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Catarina Efigénia Sabino Eufémia (Portuguese pronunciation: [kɐtɐˈɾinɐ ewˈfɛmiɐ]; February 13, 1928 to May 19, 1954) was an illiterate harvester from Alentejo, Portugal who was murdered during a worker's strike by lieutenant Carrajola of the Guarda Nacional Republicana in Monte do Olival, Baleizão, in Beja, Alentejo. Catarina had three children, one eight months old, who was with her when she was shot.
The historic tragedy of Catarina came to personify the resistance movement against the regime of António de Oliveira Salazar. She was adopted as an icon by the Portuguese Communist Party in Alentejo. Poets Sophia de Mello Breyner, Carlos Aboim Inglez, Eduardo Valente da Fonseca, Francisco Miguel Duarte, José Carlos Ary dos Santos, Maria Luísa Vilão Palma and António Vicente Campinas have all dedicated poems to her. António Vicente Campinas' "Cantar Alentejano" was put to music by Zeca Afonso on the album "Cantigas de Maio", made on Christmas day, 1971. (Hear part of the song here.)
Alentejo was a region of large estates and seasonal jobs and the living conditions of the peasants and salaried workers were extremely difficult. This socio-economic and labor situation agitated the peasant masses in the region starting in the mid-1940s, and this social agitation escalated over the next two decades. There were constant uproars and rural workers' strikes, which were watched by the Portuguese police, who were looking for communist agitators and infiltrators.
On May 19, 1954, during the wheat harvest, Catarina and thirteen other harvest-women complained with the supervisor of the property where they were, trying to obtain a two escudo increase in their daily pay. The fourteen women frightened the supervisor enough for him to go to Beja to call the owner and the police.
Catarina was chosen to present the worker's grievances to the police. In response to a question of a police lieutenant, Catarina answered that they only wanted "work and bread". The lieutenant slapped her and she fell to the ground. When Catarina stood up, she said: "Now kill me already."
The lieutenant shot her three times, shattering her vertebrae. The eight-month-old boy she had in her arms was injured, along with another peasant. Catarina died a few minutes later in the hands of her own boss (who had arrived in the meantime.) He lifted her out of the pool of blood she lay in.
Funeral and burial
After the funeral, fearing the reaction of the populace, the authorities resolved to carry out Catarina's funeral secretly.[clarification needed] When the commoners found out about the funeral, they ran towards the coffin with screams of protest. The police beat them back brutally. The coffin was hastily removed and taken not to the cemetery of Baleizão, but to the land of Catarina's husband António Joaquim, Quintos, about 10 km outside of Baleizão. In 1974, her remains were transferred to Baleizão.
In the sequence of disturbances during the funeral, nine peasants were accused of disrespecting authority; the majority of them were sentenced to two years in prison. Lieutenant Carrajola was transferred to Aljustrel but he never came to be judged in court. He died in 1964.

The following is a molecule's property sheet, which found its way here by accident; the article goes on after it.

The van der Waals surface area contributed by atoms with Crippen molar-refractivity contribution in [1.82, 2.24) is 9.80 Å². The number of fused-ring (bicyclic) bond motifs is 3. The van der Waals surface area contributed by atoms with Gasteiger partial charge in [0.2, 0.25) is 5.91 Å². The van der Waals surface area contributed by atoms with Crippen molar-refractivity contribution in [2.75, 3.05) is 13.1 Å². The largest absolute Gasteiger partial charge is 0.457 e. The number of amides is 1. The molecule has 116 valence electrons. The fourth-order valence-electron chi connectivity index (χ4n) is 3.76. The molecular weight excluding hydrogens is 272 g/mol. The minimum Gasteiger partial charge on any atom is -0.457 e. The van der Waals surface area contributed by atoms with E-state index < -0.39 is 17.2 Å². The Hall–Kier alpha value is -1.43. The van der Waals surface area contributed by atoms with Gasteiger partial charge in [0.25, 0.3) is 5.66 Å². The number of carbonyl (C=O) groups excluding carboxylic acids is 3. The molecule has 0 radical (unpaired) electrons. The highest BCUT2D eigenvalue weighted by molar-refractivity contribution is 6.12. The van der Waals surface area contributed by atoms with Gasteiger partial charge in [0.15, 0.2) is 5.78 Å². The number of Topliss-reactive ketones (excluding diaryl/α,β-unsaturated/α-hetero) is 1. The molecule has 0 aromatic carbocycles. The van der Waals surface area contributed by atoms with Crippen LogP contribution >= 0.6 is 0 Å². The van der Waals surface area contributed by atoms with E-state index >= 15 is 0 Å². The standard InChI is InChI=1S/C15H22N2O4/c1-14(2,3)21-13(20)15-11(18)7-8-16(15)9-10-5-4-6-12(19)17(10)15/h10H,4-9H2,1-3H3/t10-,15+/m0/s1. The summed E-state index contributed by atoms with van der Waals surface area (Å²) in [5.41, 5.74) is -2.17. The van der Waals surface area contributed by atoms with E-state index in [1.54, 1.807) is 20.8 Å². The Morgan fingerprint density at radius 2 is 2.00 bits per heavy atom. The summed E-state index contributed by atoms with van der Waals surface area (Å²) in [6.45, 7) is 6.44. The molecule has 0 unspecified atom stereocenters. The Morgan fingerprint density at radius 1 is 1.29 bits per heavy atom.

Communist Party affiliations
While she has been made into an icon of the anti-fascist resistance, the Portuguese Communist Party supposedly adulterated details of the life and death of Catarina Eufémia. Firstly, they claim that Catarina was a militant of the Communist Party in the local committee of Baleizão in 1953, which some people claim to be false. The choice of Catarina as a spokeswoman for the harvest-women may actually have been influenced by there not being any suspicion of her being a communist. In fact, Mariana Janeiro, a militant communist imprisoned several times by the Polícia Internacional e de Defesa do Estado, always rejected the hypothesis that Catarina was a member of the party. On the other hand, António Gervásio, former leader of the PCP in Alentejo, affirms that Catarina was in fact a member of the local committee of the PCP of Baleizão in 1953.
It has also been said that Catarina Eufémia was a few months pregnant when she was killed. Apparently, this information came from other harvest-women, whom Catarina had confided in a few days before her death. During the autopsy, the people of Baleizão were joined in the square of the Cathedral of Beja, a few meters from the Hospital da Misericórdia, crying out in despair: "It was not one, there were two deaths!" However, the forensic scientist who did the autopsy, Henriques Pinheiro, affirmed repeatedly, even after the revolution of 1974, that the references to a pregnancy were false.
- Natália Santos, "Catarina Eufémia: (Des) Montagem de um Mito", Coimbra, 2005.
- Manuel de Melo Garrido, "A Morte de Catarina Eufémia. A Grande Dúvida de Um Grande Drama", Beja, ed. da Associação de Municípios do Distrito, 1974.
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